— A Volkswagen Canada settlement agreement has been reached that will see VW pay Canadian diesel owners as much as $2.1 billion CAD (Canadian dollars) as compensation for selling about 105,000 vehicles that emit illegal levels of nitrogen oxides.
Canadian Volkswagen diesel owners have waited for the day they would see a program similar to what is offered to U.S. customers, and while final approval won't occur until March 2017, the settlement terms have been agreed upon by both sides.
The proposed Canadian settlement includes the following 2-liter diesel vehicles:
- 2009-2015 Volkswagen Jetta
- 2009 Volkswagen Jetta Wagon
- 2013-2015 Volkswagen Beetle
- 2010-2013, 2015 Volkswagen Golf
- 2010-2014 Volkswagen Golf Wagon
- 2015 Volkswagen Golf Sportwagon
- 2012-2015 Volkswagen Passat
- 2000-2013, 2015 Audi A3
Canadian owners will receive between $5,100 and $8,000 in compensation along with a few options. Any eligible owner can choose to trade their vehicle and apply its fair market value at that time towards the purchase of a new or used Volkswagen or Audi vehicle.
In addition, they will receive payment of any amount by which their vehicle's wholesale value as of September 18, 2015, exceeds its fair market value at the time of the trade-in.
An affected consumer who leased their Audi or Volkswagen vehicle will have the option of terminating their lease without penalty.
The $2.1 billion assumes every eligible owner will choose the buyback option, but owners may also choose to have their vehicles repaired and receive an extended warranty. However, that option may be impossible if Volkswagen doesn't create a way to fix the vehicles.
The proposed settlement still needs to be approved and finalized by two courts: the Ontario Superior Court of Justice in Toronto and the Superior Court of Québec in Montréal. That won't take place until March 2017, but no problems are expected as all parties have agreed to the settlement terms.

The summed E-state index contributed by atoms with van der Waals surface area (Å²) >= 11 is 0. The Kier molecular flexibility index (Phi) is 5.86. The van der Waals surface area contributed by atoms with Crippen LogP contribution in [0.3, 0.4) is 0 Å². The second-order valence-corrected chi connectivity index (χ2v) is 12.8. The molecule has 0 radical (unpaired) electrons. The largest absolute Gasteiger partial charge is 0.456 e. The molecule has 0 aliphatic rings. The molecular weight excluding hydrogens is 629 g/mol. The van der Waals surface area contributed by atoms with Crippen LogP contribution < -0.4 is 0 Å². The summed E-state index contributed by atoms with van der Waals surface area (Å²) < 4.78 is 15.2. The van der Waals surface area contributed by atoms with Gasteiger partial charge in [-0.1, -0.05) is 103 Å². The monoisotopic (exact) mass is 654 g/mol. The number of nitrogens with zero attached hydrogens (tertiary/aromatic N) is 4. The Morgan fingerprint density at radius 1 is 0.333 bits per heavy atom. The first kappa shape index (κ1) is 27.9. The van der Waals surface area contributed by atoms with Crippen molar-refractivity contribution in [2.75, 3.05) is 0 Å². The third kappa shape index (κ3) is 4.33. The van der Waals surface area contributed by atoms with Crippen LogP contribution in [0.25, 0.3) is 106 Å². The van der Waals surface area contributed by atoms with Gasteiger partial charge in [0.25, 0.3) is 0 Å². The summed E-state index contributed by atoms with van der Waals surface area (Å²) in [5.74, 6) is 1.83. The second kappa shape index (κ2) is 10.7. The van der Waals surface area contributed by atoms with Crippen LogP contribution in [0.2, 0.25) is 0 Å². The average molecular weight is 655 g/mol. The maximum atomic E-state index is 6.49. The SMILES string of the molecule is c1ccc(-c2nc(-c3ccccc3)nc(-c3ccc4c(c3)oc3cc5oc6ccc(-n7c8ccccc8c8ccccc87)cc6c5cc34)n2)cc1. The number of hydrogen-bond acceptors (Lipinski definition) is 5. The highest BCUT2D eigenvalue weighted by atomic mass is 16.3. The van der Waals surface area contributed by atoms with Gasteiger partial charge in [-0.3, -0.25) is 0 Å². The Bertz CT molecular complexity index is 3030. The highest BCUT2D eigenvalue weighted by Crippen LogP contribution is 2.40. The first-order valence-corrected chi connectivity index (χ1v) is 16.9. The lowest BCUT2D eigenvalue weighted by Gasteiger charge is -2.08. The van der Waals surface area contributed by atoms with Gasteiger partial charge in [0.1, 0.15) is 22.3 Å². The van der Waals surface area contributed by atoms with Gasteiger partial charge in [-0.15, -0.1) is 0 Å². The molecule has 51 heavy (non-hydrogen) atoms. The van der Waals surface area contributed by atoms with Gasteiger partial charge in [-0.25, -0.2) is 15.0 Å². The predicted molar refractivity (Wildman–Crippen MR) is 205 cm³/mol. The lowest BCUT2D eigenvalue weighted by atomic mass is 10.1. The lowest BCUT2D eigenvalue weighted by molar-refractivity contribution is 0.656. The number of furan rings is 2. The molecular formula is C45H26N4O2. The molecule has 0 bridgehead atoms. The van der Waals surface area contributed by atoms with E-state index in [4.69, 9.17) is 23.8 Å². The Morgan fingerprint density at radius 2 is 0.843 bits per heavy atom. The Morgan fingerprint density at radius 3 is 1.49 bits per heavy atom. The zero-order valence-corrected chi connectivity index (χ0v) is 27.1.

Attorneys for the plaintiffs say that under the circumstances, the settlement is better than anything seen in Canada and trying to compare it to the U.S. settlement isn't possible because the U.S. allows "treble damages," something not allowed in Canada.
Volkswagen says it believes the offer is fair and will help rebuild trust among Canadian consumers, dealers and regulators.
In addition to the settlement with owners, Volkswagen Group Canada has agreed to resolve civil consumer protection claims by paying an additional CAD $15 million penalty.
Attorneys say their legal fees and expenses, once approved by the court, will not be deducted from the settlement money available for owners.
The Canadian settlement applies only to owners of 2-liter VW and Audi vehicles, leaving 3-liter owners guessing what will happen with their illegal vehicles. Separate class-action lawsuits will eventually conclude that story.
Eligible 2-liter diesel owners cannot submit a claim until the settlement receives approval by the courts. Audi and Volkswagen owners in Canada have the choice to object or opt out of the settlement if they do so by March 4, 2017.
More information can be found at www.VWCanadaSettlement.ca.